These contradictory results compel the necessity for a prospective study on a large population to obtain a clear understanding of the association between AF and cognitive impairment. The potential association between the two conditions can have a very important clinical implication; if there were a causal relationship between AF and dementia then the different therapeutic strategies of AF may have differing influence on dementia risk (3). Thus, this knowledge would facilitate in personalizing treatment approaches for individuals with AF.
Anti-arrhythmic drugs are considered as the first line of therapy in AF and catheter ablation is widely-recognized as the best option in drug-refractory cases. Recent published data suggested that effective rhythm-control by catheter ablation reverses the risk of dementia in AF (9). However, it was an epidemiologic study from a health-care database where ICD codes were used to identify clinical dementia. Therefore, mischaracterization of the dementia subtypes was a major possibility in their study.
None of the other currently ongoing studies or registries on AF ablation in US includes dementia as one of the outcomes to be assessed. Therefore, our study will be the first to examine the benefit of successful catheter ablation on cognitive function in AF patients by directly assessing cognition using standardized instruments.
There are several standardized screening tools available to assess cognitive status, namely Mini-Mental State Examination (MMSE), Cognitive Abilities Screening Instrument (CASI) and Montreal cognitive assessment (MoCA). All have their strengths and limitations, but MoCA is considered the most efficient because of its cross-cultural applicability and its higher sensitivity for detecting mild cognitive impairments. In our study, MoCA would be used to evaluate cognitive status in AF patients.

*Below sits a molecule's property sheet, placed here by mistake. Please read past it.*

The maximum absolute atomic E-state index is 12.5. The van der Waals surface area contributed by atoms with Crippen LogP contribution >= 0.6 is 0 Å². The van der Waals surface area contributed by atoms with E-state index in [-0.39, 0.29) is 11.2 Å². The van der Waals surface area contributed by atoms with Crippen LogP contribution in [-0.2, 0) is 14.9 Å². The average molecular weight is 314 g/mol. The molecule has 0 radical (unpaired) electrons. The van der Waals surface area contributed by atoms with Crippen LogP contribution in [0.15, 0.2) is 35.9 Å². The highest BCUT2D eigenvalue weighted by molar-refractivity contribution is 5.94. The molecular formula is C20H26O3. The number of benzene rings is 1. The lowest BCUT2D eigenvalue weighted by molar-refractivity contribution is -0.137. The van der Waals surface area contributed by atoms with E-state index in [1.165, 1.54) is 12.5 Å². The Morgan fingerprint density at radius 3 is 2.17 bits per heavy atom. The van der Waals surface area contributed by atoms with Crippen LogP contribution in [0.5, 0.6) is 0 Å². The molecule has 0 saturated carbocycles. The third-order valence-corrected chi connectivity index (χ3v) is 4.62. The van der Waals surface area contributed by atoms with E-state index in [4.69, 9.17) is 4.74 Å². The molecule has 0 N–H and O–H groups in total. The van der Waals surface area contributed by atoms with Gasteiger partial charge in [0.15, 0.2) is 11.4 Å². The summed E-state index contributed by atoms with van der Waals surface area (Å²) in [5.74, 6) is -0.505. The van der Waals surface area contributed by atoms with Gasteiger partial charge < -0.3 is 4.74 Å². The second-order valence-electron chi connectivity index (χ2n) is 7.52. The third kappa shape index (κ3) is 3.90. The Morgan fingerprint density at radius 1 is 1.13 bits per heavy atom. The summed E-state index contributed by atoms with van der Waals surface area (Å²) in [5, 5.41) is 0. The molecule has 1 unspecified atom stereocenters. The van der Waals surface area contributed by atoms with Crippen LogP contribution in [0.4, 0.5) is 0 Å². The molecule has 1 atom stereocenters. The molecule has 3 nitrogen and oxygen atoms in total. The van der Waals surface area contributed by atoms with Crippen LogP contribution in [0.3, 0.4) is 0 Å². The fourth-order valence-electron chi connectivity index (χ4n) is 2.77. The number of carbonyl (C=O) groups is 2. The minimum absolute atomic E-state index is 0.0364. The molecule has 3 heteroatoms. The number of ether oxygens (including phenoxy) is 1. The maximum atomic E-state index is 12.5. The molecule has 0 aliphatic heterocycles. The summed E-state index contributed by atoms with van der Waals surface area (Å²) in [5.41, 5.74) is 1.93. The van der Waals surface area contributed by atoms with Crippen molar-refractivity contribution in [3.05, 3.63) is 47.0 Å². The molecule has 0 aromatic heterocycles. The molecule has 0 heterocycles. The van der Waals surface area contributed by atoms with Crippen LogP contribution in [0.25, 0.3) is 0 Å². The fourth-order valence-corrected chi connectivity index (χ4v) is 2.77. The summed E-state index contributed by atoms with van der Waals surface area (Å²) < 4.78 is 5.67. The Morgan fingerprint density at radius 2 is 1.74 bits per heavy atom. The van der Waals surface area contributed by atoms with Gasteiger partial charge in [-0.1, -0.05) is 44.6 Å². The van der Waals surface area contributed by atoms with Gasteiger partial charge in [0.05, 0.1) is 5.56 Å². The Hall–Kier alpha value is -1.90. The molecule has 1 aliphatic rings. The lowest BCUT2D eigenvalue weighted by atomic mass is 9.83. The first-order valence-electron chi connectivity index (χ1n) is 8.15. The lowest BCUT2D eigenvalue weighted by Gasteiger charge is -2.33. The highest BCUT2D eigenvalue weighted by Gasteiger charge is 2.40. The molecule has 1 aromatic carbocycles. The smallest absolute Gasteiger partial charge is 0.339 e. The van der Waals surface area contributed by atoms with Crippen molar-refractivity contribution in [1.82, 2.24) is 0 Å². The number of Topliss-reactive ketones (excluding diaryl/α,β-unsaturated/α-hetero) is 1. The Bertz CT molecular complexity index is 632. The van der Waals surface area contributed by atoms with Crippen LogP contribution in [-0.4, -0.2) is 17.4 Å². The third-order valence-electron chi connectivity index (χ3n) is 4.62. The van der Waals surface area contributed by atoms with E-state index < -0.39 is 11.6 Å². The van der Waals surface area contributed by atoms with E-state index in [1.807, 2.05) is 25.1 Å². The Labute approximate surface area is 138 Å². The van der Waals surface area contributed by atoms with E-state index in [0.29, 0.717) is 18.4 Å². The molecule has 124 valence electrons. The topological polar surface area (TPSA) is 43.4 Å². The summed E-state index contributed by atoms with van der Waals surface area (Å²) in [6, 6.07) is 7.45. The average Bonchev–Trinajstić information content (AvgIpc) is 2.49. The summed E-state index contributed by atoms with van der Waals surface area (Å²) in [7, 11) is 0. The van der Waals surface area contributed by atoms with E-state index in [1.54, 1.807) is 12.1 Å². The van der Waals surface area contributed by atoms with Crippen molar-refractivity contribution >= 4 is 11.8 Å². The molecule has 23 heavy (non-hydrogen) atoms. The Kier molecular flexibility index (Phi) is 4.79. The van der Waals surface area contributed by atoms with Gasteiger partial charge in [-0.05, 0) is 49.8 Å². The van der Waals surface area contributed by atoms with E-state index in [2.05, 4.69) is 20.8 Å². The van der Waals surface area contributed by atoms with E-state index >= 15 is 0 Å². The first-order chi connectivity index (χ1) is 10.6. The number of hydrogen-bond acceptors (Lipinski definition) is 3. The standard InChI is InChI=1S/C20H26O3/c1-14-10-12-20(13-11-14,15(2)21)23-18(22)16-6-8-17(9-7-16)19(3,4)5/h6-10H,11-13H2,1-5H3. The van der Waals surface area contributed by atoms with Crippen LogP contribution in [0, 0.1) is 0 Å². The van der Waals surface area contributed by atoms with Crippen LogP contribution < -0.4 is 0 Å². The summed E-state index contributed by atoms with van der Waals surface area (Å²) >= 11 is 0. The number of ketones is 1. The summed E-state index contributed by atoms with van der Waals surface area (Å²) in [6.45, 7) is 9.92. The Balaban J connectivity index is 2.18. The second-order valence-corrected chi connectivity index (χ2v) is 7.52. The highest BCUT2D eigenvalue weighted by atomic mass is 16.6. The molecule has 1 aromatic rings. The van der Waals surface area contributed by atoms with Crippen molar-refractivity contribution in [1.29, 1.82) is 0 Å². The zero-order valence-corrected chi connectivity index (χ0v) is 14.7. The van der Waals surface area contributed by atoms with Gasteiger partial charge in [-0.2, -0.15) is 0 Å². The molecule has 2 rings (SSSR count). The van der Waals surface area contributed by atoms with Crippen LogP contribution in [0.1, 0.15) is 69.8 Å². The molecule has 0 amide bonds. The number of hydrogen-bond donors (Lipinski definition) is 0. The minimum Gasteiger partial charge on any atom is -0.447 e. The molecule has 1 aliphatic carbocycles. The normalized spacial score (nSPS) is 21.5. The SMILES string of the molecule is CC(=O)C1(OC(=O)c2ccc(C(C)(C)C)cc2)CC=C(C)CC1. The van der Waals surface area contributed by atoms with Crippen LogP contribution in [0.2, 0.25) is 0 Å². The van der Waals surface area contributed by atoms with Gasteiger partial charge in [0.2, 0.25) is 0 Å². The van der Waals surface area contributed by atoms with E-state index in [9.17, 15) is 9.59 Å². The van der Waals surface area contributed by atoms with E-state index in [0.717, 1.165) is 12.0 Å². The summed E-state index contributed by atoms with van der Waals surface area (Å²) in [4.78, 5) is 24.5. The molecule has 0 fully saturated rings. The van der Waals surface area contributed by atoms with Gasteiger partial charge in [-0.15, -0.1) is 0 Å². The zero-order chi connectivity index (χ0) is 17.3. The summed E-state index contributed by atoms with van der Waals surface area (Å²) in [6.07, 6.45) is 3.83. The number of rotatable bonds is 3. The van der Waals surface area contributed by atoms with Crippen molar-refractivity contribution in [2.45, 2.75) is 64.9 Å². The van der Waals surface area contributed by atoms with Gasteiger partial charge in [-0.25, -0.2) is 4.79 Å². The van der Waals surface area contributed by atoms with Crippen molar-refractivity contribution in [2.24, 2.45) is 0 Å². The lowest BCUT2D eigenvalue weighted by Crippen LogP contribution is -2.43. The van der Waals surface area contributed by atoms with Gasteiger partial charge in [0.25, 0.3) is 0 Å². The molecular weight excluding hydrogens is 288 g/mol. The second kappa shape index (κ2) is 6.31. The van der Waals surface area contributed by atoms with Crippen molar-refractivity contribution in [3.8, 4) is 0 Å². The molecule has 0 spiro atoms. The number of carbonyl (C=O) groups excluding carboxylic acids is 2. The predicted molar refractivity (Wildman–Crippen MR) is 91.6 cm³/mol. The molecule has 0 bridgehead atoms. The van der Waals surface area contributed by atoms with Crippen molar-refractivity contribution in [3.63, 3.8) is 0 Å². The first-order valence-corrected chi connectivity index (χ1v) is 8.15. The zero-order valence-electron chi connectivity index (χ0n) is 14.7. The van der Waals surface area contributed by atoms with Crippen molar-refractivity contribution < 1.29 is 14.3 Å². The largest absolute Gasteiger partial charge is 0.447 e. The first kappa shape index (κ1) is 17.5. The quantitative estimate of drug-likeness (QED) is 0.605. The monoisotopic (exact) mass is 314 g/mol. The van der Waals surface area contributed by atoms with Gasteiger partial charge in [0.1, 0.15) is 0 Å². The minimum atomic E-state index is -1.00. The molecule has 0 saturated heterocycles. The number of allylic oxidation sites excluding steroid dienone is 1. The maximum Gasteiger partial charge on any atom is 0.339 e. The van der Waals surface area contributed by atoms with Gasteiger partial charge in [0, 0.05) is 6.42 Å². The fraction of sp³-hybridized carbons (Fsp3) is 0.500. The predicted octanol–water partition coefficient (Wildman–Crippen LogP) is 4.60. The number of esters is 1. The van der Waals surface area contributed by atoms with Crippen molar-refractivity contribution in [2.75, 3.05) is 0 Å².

Besides MoCA, the following questionnaires will be used to assess other risk-factors for cognitive impairment and quality of life in AF patients
- Hospital anxiety and Depression scale (HAD): to evaluate anxiety and depression
- Katz Index of Independence in Activities of Daily Living (ADL) and Lawton's Instrumental Activities Of Daily Living Scale (IADL): to assess independent living skills
- Multidimensional Scale of Perceived Social Support by Zimet et al: to appraise perception of social-support in this study
- International Physical Activity Questionnaire (IPAQ): to obtain internationally comparable data on health-related physical activity
- Atrial Fibrillation Effect on Quality-of-Life (AFEQT) questionnaire: to assess the AF-specific changes in QoL before and after ablation
To evaluate the number of patients showing improvement or no-worsening in cognitive status at 2 years follow-up after catheter ablation or after the beginning of drug-therapy in non-ablation group
- Study the interaction between depression, social support and cognitive status
- Evaluate the impact of social supports on the trajectory of dementia
- Examine the correlation between physical activity and cognitive impairment
- Assess the impact of arrhythmia recurrence on dementia across the control and the study group
This prospective multicenter study will enroll 888 consecutive AF patients at different centers in US, Asia and Europe.
Please refer to this study by its ClinicalTrials.gov identifier: NCT01816308
|Contact: Mitra Mohanty, MDfirstname.lastname@example.org|
|United States, Texas|
|Texas Cardiac Arrhythmia Institute, St. david's Medical Center||Recruiting|
|Austin, Texas, United States, 78705|
|Contact: Mitra Mohanty, MD 512-544-8198 email@example.com|
|Principal Investigator:||Andrea Natale, MD||TCAI|
|Study Director:||Mitra Mohanty, MD||TCAI|